Comments about "Bell's theorem" in Wikipedia

This document contains comments about the article "Bell's theorem" in Wikipedia
In the last paragraph I explain my own opinion.



The article starts with the following sentence.
Bell's theorem is a "no-go theorem" that draws an important distinction between quantum mechanics (QM) and the world as described by classical mechanics.
The problem is: It can not be used as a yardstick between one or the other.
See also Reflection 4. Susskind lectures on Quantum Entanglements
In its simplest form, Bell's theorem states:
No physical theory of local hidden variables can ever reproduce all of the predictions of quantum mechanics.
The problem is this sentence is to open, one sided.
Part of the problem is that experiments in the classical realm (involving probabilties) and experiments in the quantum realm (involving photons and electrons) are difficult to compare.
Bell summarized one of the least popular ways to address the theorem, superdeterminism, in a 1985 BBC Radio interview:
There is a way to escape the inference of superluminal speeds and spooky action at a distance. But it involves absolute determinism in the universe, the complete absence of free will.
In order to understand the processes that take place in the unverse or here on earth no superluminal speed (communication) is involved. Free will is a human quality and has nothing to do with quantum mechanics.

1. Historical background

In the vernacular of Einstein: locality meant no instantaneous ("spooky") action at a distance; realism meant the moon is there even when not being observed.
The thing is: we know that there is a moon. Generally speaking we do not know: where.
In his groundbreaking 1964 paper, "On the Einstein Podolsky Rosen paradox",physicist John Stewart Bell presented an analogy (based on spin measurements on pairs of entangled electrons) to EPR's hypothetical paradox.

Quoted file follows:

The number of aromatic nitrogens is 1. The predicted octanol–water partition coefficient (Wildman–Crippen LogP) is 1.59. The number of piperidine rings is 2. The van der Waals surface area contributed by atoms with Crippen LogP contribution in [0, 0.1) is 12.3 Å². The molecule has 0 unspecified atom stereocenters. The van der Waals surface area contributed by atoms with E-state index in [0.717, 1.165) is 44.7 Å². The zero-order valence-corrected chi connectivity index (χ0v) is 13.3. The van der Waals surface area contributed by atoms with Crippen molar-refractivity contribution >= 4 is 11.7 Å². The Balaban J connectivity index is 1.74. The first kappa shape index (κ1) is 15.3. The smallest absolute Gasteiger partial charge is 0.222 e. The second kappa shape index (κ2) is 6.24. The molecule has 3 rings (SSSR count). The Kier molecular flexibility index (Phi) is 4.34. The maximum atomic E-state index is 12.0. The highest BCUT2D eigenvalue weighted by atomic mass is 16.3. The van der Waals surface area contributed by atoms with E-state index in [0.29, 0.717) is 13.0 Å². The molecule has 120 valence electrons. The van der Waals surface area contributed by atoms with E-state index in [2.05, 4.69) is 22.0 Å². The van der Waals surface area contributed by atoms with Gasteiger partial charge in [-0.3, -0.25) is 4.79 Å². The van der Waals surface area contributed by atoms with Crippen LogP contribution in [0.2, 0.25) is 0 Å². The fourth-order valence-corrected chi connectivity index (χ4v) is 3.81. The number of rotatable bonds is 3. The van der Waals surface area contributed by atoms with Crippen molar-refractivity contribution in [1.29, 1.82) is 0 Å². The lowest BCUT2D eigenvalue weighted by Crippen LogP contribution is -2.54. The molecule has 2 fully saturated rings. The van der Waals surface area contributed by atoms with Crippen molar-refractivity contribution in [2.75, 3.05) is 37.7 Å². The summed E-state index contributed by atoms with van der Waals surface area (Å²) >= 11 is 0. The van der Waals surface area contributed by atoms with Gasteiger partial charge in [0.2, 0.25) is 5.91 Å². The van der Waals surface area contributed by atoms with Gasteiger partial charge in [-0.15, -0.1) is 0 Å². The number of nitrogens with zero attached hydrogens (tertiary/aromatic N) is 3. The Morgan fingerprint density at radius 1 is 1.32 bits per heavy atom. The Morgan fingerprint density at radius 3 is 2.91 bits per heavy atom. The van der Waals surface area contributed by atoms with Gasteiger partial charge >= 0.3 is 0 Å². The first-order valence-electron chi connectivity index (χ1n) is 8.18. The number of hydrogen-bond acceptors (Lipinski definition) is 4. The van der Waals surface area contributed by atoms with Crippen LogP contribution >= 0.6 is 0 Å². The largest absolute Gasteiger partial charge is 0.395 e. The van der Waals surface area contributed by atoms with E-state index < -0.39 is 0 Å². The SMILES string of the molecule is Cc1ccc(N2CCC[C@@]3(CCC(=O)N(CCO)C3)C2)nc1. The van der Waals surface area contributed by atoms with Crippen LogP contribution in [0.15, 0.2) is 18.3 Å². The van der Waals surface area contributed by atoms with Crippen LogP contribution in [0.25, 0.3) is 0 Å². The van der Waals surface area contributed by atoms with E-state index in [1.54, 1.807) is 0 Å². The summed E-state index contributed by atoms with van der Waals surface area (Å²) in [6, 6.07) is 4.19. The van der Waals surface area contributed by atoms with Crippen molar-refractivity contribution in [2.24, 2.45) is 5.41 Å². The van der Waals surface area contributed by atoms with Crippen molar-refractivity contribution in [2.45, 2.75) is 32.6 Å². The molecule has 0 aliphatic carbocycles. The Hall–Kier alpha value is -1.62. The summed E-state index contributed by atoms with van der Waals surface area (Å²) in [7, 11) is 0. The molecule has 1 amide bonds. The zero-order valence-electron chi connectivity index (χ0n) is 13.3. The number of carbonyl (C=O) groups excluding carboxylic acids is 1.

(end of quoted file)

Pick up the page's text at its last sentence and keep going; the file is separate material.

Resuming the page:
Starting point are pairs of entangled electrons. This requires in advance knowledge i.e. experiments.
It is always tricky to discuss thought experiments.
Using their reasoning, he said, a choice of measurement setting here should not affect the outcome of a measurement there (and vice versa).
That seems comon sense, but has to be established by experiments.
After providing a mathematical formulation of locality and realism based on this, he showed specific cases where this would be inconsistent with the predictions of QM theory.
All of this is very soft and unclear. What is a mathematical formulation of locality?

2 Overview

Bell's theorem states that any physical theory that incorporates local realism cannot reproduce all the predictions of quantum mechanical theory.
Bell's theorem, in its simplicity, can not be used to explain all experiments (using elementary particles).
Because numerous experiments agree with the predictions of quantum mechanical theory, and show differences between correlations that could not be explained by local hidden variables, the experimental results have been taken by many as refuting the concept of local realism as an explanation of the physical phenomena under test.
In my view there exists no one for all set of rules which describe all experiments involving elementary particles. IMO it is more that each experiment requires its own mathematics to describe the results. Ofcourse there exists similarity between some.
In most cases the results of the experiments are in the source (reaction) where the particles (photons) were created.
For a hidden variable theory, if Bell's conditions are correct, the results that agree with quantum mechanical theory appear to indicate superluminal effects, in contradiction to the principle of locality.
As written before: The cause is in the reaction which creates both particles or photons. No superluminal effects are involved.
Finally, measurement at perpendicular directions has a 50% chance of matching, and the total set of measurements is uncorrelated. These basic cases are illustrated in the table below. Columns should be read as examples of pairs of values that could be recorded by Alice and Bob with time increasing going to the right.
The tabular table shows the experimental result with n=1(100% identical), n=-1(100% opposite) and n=0 (50% identical and 50% opposite)
Nothing wrong. So far so good.
With the measurements oriented at intermediate angles between these basic cases, the existence of local hidden variables could agree with a linear dependence of the correlation in the angle but, according to Bell's inequality (see below), could not agree with the dependence predicted by quantum mechanical theory, namely, that the correlation is the negative cosine of the angle.
There are two important issues:
  1. What for example are the raw values measured for an angle of 45 degrees?
  2. How is the correlation factor calculated using Quantum mechanics, based on the measured values.
Specific issue 1 is very important. Not knowing the actual results of this experiment with the angles of 45, 135, 225 and 315 degrees makes it impossible to decide if quantum mechanics or classical mechanics is right or wrong.